The following is an excerpt from our monthly Macro Intelligence Report (MIR).
The trading community has been yapping away about the VIX trading sub-11 and the extreme number of speculative shorts involved. They're saying it's gotta burst higher.
Their proclamations are presented with a chart like the one below which measures net nominal non-commercial positioning.
But these positioning charts are misleading. They fail to account for the growth in open interest. The VIX futures, in particular, become heavily distorted because open interest and volumes have increased 10x since they first started trading in 2004.
Net nominal numbers therefore mean nothing. Yes, the total amount of net shorts is higher than it's ever been, but that's because more people are trading VIX futures than ever before.
It's easier to see why this is true with a simplified example. Say there are 100 open contracts and specs are short 99 contracts. Well, obviously that's a crowded trade. If the specs race to cover, price will squeeze hard. Specs are short 99% of the open interest.
Now let's say activity grows and there are 1,000 open contracts. Of these, specs are short 600, or 60% of the open interest. Compared to the prior reading, net short 600 looks a lot bigger than net short 99. But in reality, the first situation has a more concentrated spec position. Participants previously were short 99% of open interest instead of 60% of open interest now.
That's why you need to make sure you're accounting for open interest.
We know a number of you visit freeCOTdata.com to look at positioning. We emailed the site owner Adam to ask if he was accounting for changes in open interest or not. As of now, he is not accounting for them. But he's rolling out an update soon to reflect the changes. After that update, the charts should give us a better idea of whether or not we're at a true speculative extreme.
It's worth noting that even without the update, the 5-year percentile in VIX futures is not at an extreme. All the fuss on Twitter was for nothing.
Given that positioning isn't at an extreme (money managers are way too afraid to short vol in the Trump era), we're in agreement with Goldman on what these low VIX readings mean. The data shows that low vol begets low vol, not high vol. Goldman conducted a study going back to 1990 to find out what happens to VIX and the market after VIX crosses below 11. The specifics of the study are shown below:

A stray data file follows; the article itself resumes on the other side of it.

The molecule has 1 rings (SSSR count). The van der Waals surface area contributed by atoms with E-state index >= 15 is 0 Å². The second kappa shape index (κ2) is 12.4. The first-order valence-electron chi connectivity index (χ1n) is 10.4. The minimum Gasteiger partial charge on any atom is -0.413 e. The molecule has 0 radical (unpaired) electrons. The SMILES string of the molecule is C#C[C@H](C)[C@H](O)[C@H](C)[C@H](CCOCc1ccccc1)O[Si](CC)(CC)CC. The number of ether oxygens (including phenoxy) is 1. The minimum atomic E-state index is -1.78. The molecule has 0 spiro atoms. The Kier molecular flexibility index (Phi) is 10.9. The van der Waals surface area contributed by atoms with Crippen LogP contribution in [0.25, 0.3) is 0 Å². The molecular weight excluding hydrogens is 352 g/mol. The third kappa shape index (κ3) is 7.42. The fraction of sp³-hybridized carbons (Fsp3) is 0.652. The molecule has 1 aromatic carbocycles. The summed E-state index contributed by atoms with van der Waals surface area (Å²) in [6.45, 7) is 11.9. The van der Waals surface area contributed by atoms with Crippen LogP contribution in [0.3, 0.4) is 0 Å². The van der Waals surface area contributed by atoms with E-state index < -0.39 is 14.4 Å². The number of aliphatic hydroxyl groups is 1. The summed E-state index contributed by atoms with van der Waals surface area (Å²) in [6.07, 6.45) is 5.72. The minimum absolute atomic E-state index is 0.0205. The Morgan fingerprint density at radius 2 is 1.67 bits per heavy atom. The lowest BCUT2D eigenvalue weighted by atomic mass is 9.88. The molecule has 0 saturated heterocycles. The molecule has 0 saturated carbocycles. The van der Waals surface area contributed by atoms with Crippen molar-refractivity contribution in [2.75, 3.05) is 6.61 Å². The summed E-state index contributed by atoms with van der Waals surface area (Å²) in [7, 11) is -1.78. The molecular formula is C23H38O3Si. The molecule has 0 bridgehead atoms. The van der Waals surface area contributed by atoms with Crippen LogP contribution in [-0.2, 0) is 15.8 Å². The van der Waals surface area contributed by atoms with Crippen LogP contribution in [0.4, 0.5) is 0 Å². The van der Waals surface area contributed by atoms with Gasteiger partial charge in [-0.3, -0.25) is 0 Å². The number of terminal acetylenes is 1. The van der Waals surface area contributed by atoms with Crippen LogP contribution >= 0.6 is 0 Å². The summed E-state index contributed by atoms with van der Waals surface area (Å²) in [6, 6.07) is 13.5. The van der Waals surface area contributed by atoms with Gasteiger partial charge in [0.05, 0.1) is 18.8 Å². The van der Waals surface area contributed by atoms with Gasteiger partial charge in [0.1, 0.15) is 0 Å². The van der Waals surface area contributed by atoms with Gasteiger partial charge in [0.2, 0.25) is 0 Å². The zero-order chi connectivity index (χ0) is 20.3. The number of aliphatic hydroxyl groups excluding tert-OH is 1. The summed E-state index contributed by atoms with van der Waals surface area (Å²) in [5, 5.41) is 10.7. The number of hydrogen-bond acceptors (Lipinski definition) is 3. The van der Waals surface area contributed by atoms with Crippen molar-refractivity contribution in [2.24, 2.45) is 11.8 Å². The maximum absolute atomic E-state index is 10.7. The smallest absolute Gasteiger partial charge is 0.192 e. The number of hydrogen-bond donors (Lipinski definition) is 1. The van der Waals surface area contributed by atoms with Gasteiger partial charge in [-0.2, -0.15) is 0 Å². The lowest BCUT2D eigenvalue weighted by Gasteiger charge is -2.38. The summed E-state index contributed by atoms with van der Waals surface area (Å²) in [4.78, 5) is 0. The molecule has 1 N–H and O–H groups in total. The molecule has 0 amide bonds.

The median VIX level is only 11.4 one month after VIX crosses below 11. And 3 months after, it's only 12.1.
SPX tends to have positive median returns over the same period. The return for SPX is 0.7% after one month and 2.3% after 3 months. The worst observation showed a loss of only 5.9%.
Respecting these stats requires us to play for a continued grind higher in US equities and a low VIX. Resist the attempt to buy vol just because the VIX is low. This is a bad trade to make, especially when there are no foreseeable macro events in the coming month.
On top of the Goldman stats, implied volatility is currently trading at a high premium to the actual market. Look at the chart below of 60-day ATM implied vol (in green) plotted against 60-day realized volatility (in purple). The red histogram below the chart plots the spread between the two. A positive spread means equity index options are pricing in more volatility than what's actually occurring. A negative spread means options are underpricing market moves.
Right now, implied vol is trading at 10.9%, which is low. But realized vol of SPX is only 7.08% - even lower! Option sellers are charging a hefty price for long volatility exposure in relative terms.
This is what makes long vol trades so hard to execute profitably. The volatility risk premium (the spread) also tends to be even larger when the VIX is at low levels. The result is a strong negative carry that's almost impossible to overcome.
And the election of President Trump has only exacerbated this negative carry problem. Chris Cole, at Artemis Capital, put it perfectly:
Trump is a protectionist bull in a china shop. Trump will keep the price of uncertainty high, and high uncertainty is very good for the business of dynamic volatility trading, but oddly poses a challenge for traditional hedging and tail risk funds.
In anticipation of a volatile U.S. presidential term, investors have driven the cost of hedging to historic highs. You can measure this by skew, implied volatility premium and volatility forward premium.
Charts by Artemis Capital
Out of these three graphs, the CBOE SKEW Index is the most interesting. For those of you unfamiliar with SKEW, it's a measure of how much perceived tail risk there is in the market. High readings mean far out-of-the-money puts are rich and investors are pouring money into tail hedges. Low readings are the opposite - investors are complacent and not worried about an outlier event.
Plotted to the right is the 1-year moving average of the SKEW Index. Usually, it oscillates in a well-defined range. But since 2008, the SKEW Index has trended straight upward.
Maybe investors are still having nightmares about the 2008 crisis. Or perhaps Taleb's black swan theory has become so mainstream that everyone's protecting against the "fat tail." We're not sure why we're seeing this mean-reverting oscillator break down and start to trend, but this change in investor behavior is interesting. Hedging a stock portfolio is now more expensive than ever before.
We'll likely continue to climb the "wall of worry" until institutions get sick of losing so much money hedging their equity downside. Our team at Macro Ops will be staying clear from tail hedging for the time being. Insurance ain't cheap today.